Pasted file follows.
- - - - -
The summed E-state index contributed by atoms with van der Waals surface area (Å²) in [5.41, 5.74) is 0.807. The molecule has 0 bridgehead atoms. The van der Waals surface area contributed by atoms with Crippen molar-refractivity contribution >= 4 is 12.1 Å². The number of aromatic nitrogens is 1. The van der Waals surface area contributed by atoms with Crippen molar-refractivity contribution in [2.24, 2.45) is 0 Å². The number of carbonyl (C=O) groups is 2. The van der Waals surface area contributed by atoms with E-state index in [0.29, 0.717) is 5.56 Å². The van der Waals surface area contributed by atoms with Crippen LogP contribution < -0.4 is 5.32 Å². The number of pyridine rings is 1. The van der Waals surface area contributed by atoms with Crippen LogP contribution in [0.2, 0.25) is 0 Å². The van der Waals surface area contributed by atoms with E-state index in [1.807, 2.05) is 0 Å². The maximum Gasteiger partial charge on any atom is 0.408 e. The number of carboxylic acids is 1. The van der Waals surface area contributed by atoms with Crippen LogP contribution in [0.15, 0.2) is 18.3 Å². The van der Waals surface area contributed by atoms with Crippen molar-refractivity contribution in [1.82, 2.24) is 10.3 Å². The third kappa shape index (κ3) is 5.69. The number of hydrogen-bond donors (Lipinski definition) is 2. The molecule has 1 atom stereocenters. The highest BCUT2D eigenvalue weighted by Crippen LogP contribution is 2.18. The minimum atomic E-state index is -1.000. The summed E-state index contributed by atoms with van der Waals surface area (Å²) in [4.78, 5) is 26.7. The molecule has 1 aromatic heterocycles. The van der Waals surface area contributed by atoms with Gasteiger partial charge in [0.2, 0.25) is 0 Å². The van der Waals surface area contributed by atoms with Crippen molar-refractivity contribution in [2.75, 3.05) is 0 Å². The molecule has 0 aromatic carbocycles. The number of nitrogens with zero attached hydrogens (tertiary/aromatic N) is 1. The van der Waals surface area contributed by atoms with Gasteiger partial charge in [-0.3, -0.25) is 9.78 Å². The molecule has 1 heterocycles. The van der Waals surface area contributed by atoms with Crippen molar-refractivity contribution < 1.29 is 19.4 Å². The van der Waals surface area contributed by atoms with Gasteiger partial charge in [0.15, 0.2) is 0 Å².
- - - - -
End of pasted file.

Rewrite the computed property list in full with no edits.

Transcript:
The summed E-state index contributed by atoms with van der Waals surface area (Å²) in [5.41, 5.74) is 0.807. The molecule has 0 bridgehead atoms. The van der Waals surface area contributed by atoms with Crippen molar-refractivity contribution >= 4 is 12.1 Å². The number of aromatic nitrogens is 1. The van der Waals surface area contributed by atoms with Crippen molar-refractivity contribution in [2.24, 2.45) is 0 Å². The number of carbonyl (C=O) groups is 2. The van der Waals surface area contributed by atoms with E-state index in [0.29, 0.717) is 5.56 Å². The van der Waals surface area contributed by atoms with Crippen LogP contribution < -0.4 is 5.32 Å². The number of pyridine rings is 1. The van der Waals surface area contributed by atoms with Crippen LogP contribution in [0.2, 0.25) is 0 Å². The van der Waals surface area contributed by atoms with E-state index in [1.807, 2.05) is 0 Å². The maximum Gasteiger partial charge on any atom is 0.408 e. The number of carboxylic acids is 1. The van der Waals surface area contributed by atoms with Crippen LogP contribution in [0.15, 0.2) is 18.3 Å². The van der Waals surface area contributed by atoms with Crippen molar-refractivity contribution in [1.82, 2.24) is 10.3 Å². The third kappa shape index (κ3) is 5.69. The number of hydrogen-bond donors (Lipinski definition) is 2. The molecule has 1 atom stereocenters. The highest BCUT2D eigenvalue weighted by Crippen LogP contribution is 2.18. The minimum atomic E-state index is -1.000. The summed E-state index contributed by atoms with van der Waals surface area (Å²) in [4.78, 5) is 26.7. The molecule has 1 aromatic heterocycles. The van der Waals surface area contributed by atoms with Gasteiger partial charge in [0.2, 0.25) is 0 Å². The van der Waals surface area contributed by atoms with Crippen molar-refractivity contribution in [2.75, 3.05) is 0 Å². The molecule has 0 aromatic carbocycles. The number of nitrogens with zero attached hydrogens (tertiary/aromatic N) is 1. The van der Waals surface area contributed by atoms with Gasteiger partial charge in [-0.3, -0.25) is 9.78 Å². The molecule has 1 heterocycles. The van der Waals surface area contributed by atoms with Crippen molar-refractivity contribution < 1.29 is 19.4 Å². The van der Waals surface area contributed by atoms with Gasteiger partial charge in [0.15, 0.2) is 0 Å².